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Has Virgin Galactic’s share price got space to grow?

Virgin Galactic’s [SPCE] share price has gained 30.8% in the past 12 months to 23 February, boosted late in 2020 by its test flight programme returning to schedule and by NASA awarding the company a contract for flight and integration services.

Despite falling 8.2% on 12 February following a postponed test flight, Virgin Galactic’s share price has gained 86.1% through 2021 so far driven, in part, by activity from the Reddit users behind the GameStop [GME] short squeeze.

The company is due to announce fourth-quarter 2020 earnings after market close on 25 February.


Morgan Stanley forecast that the space sector will generate more than $1trn by 2040 and, according to a recent Space Capital report, space companies received $25.6bn in investments during 2020.

While $8.9bn of this investment went to infrastructure companies, Virgin’s venture into space tourism is one of the most eye-catching names in the fledgeling industry and, consequentially, it is one of the most momentum-grabbing stocks in the space.


Forecasted amount generated by the space sector by 2040


Space to grow

As commercial flights are yet to begin, Virgin Galactic will have nothing to report on the sales front. Investors will instead be looking for limited losses, especially since the last quarter’s earnings report announced losses of $0.34 per share, 25.9% more than analysts had estimated. The Zacks Equity Research consensus estimate for the current quarter is -$0.31 per share, an 8.8% improvement on the previous quarter and a 16.2% improvement on the equivalent figure from a year earlier.

At this stage, a disappointing earnings report won’t be disastrous for Virgin Galactic’s share price. Despite losses announced on 5 November coming in 25.9% greater than expected, Virgin Galactic’s share price fell only 0.7% on 6 November and closed the following Monday, 9 November, 6.7% above its 5 November close. If losses are less than forecast, the already stratospheric stock could reach new highs.

However, many investors will be wary of putting all their eggs in one basket, especially given the exploratory nature of the sector as a whole and space tourism’s relatively small position within the broader industry.

Virgin Galactic is not just light-years from generating profit, it has a long way to go before even generating revenue. Any future hiccups in its testing programme — such as its Unity spaceship’s rocket motor failing to ignite during a December test flight — could set the company’s share price back significantly.

Virgin Galactic can be found in the disruptive innovation section of Opto’s Global Thematic ETF Screener, forming 1.82% of the ARK Autonomous Technology and Robotics ETF [ARKQ] and 1.96% of the Direxion Moonshot Innovators ETF [MOON], but it is understandably more prominent in space-specific ETFs.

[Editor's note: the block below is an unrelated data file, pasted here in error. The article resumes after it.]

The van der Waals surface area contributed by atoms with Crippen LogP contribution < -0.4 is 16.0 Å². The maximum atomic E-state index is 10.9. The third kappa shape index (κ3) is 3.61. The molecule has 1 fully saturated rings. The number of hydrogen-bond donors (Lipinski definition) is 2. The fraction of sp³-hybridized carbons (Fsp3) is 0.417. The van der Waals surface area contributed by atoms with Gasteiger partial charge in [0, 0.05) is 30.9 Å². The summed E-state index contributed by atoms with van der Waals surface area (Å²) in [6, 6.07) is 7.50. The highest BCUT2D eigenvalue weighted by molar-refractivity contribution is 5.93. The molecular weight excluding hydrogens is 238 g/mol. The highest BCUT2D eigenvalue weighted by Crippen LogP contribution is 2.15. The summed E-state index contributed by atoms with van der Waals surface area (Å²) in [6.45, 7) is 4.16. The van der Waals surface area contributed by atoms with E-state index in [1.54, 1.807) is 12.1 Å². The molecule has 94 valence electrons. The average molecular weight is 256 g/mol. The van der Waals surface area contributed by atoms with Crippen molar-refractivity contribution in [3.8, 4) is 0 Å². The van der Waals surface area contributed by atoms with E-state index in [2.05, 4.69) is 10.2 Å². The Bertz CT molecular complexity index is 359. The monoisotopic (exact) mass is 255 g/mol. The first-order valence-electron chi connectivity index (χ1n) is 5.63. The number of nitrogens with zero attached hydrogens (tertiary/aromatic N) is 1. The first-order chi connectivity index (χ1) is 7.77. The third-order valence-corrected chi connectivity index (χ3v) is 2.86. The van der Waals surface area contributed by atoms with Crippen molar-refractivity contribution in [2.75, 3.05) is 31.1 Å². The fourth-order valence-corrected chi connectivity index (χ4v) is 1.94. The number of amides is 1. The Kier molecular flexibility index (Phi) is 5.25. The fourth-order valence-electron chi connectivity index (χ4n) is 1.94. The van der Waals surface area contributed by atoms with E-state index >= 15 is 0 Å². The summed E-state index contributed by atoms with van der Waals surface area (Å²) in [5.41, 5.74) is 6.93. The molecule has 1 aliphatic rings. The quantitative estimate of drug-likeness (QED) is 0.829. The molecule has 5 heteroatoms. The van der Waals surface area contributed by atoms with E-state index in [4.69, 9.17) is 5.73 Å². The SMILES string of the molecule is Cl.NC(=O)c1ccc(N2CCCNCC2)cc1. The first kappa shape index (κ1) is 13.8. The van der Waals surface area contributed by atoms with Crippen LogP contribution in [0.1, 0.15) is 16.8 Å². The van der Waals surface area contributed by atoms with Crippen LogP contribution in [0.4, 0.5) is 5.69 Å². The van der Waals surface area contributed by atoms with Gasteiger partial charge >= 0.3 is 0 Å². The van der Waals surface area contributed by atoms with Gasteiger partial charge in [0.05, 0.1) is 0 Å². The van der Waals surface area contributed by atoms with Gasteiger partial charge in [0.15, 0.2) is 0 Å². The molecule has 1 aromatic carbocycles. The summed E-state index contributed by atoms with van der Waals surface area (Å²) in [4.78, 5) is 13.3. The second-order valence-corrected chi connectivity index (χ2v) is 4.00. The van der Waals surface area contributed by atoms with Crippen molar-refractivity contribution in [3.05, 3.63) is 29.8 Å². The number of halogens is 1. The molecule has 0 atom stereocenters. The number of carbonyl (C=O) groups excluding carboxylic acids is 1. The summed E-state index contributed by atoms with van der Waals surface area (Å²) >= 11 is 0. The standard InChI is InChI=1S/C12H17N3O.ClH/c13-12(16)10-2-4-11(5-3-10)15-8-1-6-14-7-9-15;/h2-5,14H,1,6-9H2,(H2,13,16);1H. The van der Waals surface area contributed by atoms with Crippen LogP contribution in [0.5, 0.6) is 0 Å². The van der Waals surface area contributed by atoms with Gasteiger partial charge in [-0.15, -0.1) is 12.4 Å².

Virgin Galactic is the largest holding (as of 23 February) in the SPDR S&P Kensho Final Frontiers ETF [ROKT], weighing in at 5.93% of the fund’s value.


Weighting of Virgin Galactic in the SPDR S&P Kensho Final Frontiers ETF


The fund tracks an index of companies “driving innovation behind the exploration of outer space and deep sea”, and has grown 5.2% in the last 12 months.

Virgin Galactic is also the fourth-largest holding of the Procure Space ETF [UFO], constituting 5.64% of the fund’s value (as of 24 February). This fund invests 80% of its resources in companies generating “at least 50% of their revenue or profits from one or more segments of the space industry”, and has climbed 8.4% in the past 12 months, and 16.1% since the start of 2021.


Profitability and beyond

Debate continues over Virgin Galactic’s valuation. Even before Reddit users became involved, Mark Tepper, president of Strategic Wealth Partners, told CNBC’s Trading Nation that “the [$7bn] valuation is absolutely crazy”, citing the $1m in sales the company was forecast for the year and questioning the 2.4 million total addressable market (TAM) often cited by bulls.

Despite five of nine analysts polled by CNN Money recommending to buy the stock, with the other four giving a hold rating, the median estimate among nine analysts offering 12-month price forecasts for Virgin Galactic is $32 (27.5% below its closing price on 23 February) — indicating that most analysts feel the stock is currently overvalued.

Earlier in February, UBS downgraded the stock to neutral. However, the favourable ratings compared to price forecasts are an indication that Virgin Galactic’s investors could expect returns further ahead, into 2022 and beyond — especially given how early the business is in its development.

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